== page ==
West Badin residents want street names linked to Confederacy renamed

A group of concerned West Badin citizens have been busy mobilizing to try and get the town council to have a discussion regarding changing the names of several streets in the western part of the town that have ties to the Confederacy.

While many streets in the eastern part of town, including Pine Street, Hickory Street and Elm Street, are named after trees, many of the streets on the western end, which has historically been home to the town’s Black community, are named after slave owners and Confederate war heroes such as Lee Street, presumably named after Confederate Gen. Robert E. Lee, and Jackson Street, likely named after Confederate Gen. Thomas “Stonewall” Jackson.

Even though some of the names, like Lincoln and Grant, are named after historical leaders who made noteworthy strides in advancing the cause of freedom for Blacks, the group, which is comprised of around 200 people, wants to decide for themselves what the individual names should be.

“The whole idea with that (deciding the merits of each individual historical figure) is…how would you say, ‘Well this person is good and that person is bad’ when the main issue has been why was a predominately Black neighborhood named after all Caucasian leaders?” said Avonda Wilson, one of the organizers of the group. “If you want to change one, then you may as well change all of them.”

Georgette Edgerton, another organizer of the group, said the streets in West Badin, which have been in place for more than a century, were intentionally named for these historical figures “to give the people of West Badin a sense of patriotic citizenry, which in other words means to keep us in bondage.”

“Well, right now we realize no longer will we be put in bondage,” Edgerton added.

The group’s efforts comes when cities and towns across the country have been removing statues of Confederate leaders and renaming streets. Several streets in Charlotte with ties to slavery and the Confederacy, for example, were renamed within the past year.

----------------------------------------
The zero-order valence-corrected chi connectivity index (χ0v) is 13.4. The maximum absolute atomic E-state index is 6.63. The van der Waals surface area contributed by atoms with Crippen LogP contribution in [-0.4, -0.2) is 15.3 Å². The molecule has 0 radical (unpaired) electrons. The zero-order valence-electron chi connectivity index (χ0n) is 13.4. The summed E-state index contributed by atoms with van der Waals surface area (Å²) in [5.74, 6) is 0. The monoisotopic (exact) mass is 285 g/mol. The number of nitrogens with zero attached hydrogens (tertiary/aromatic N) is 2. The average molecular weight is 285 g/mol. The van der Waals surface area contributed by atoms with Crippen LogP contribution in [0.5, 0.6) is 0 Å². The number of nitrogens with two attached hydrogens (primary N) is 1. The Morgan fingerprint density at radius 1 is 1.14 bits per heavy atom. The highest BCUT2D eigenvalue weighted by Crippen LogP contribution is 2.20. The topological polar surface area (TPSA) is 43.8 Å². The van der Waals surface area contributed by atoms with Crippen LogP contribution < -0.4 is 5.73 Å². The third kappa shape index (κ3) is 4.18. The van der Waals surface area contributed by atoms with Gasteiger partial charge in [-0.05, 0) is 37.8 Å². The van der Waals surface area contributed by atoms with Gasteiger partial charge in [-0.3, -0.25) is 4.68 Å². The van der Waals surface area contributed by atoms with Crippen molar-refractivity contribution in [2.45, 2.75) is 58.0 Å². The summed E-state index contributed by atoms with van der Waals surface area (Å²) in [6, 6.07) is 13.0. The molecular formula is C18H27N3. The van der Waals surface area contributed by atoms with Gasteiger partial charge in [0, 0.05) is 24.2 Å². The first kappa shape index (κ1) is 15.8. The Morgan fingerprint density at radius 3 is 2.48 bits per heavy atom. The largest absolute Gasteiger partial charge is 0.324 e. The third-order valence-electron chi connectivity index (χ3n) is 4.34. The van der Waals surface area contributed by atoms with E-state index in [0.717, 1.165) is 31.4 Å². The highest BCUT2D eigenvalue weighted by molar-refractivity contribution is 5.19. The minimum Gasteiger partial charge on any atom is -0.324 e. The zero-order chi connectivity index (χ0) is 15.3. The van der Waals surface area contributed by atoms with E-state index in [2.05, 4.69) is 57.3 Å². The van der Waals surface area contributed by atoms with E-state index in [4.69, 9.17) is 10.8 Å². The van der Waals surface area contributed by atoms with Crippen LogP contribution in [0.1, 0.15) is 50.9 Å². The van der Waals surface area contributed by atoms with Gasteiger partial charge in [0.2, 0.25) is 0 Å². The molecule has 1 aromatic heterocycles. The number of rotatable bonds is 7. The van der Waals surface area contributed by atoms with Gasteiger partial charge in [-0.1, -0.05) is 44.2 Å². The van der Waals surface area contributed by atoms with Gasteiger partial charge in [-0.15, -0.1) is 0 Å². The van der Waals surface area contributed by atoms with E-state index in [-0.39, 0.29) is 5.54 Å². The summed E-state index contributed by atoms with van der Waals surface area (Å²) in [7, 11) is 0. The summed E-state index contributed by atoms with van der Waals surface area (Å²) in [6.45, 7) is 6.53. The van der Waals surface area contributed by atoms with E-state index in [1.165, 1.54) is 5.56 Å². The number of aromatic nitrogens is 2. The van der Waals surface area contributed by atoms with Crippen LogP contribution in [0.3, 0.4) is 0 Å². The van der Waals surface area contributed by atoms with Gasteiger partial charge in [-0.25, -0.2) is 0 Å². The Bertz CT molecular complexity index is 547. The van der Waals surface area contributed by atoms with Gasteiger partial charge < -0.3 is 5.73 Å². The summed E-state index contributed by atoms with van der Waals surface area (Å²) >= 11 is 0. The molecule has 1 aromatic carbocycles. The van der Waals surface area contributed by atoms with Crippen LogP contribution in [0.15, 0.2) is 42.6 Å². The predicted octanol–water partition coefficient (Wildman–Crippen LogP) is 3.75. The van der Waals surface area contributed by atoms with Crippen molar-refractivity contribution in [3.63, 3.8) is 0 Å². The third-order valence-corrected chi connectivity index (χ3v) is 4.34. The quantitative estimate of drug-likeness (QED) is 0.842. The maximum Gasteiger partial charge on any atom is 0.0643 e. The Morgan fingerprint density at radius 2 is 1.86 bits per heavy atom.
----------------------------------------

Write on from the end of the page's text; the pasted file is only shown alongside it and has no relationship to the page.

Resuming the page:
Wilson said conversations about changing the street names has been discussed internally within the community for at least the last 30 years, but only in the past decade has it been brought up publicly before town leaders. No action has been taken on the issue, but members of the group are hoping this time will be different.

The group has been pressing the council to include on its July 12 meeting an agenda item allowing for discussion of the issue. According to information from Badin Town Manager Jay Almond, the council will have a special meeting at 4:30 p.m. Wednesday at the Badin Town Hall “to discuss street names in the town,” though no members of the public will speak.

At this point, Wilson and Edgerton said, the residents of West Badin are not worried about what the new names should be; they simply want the issue to be discussed and a public hearing to be held during the July council meeting.

“All we want them to do is actually just put it on the agenda,” Wilson said.

“I’m praying that the town council will listen to the young people,” Edgerton said.

If the council were to allow the names to be changed, Wilson believes the new names should reflect the population that resides within the area. Some ideas brought up include changing streets to honor prominent Black leaders like Dr. Martin Luther King Jr. and also to celebrate the town’s own Black history by highlighting key local figures.

“This was built as a predominately Black neighborhood … so if it’s going to be a predominately Black neighborhood, let the street names be named after predominately Black people,” Wilson said.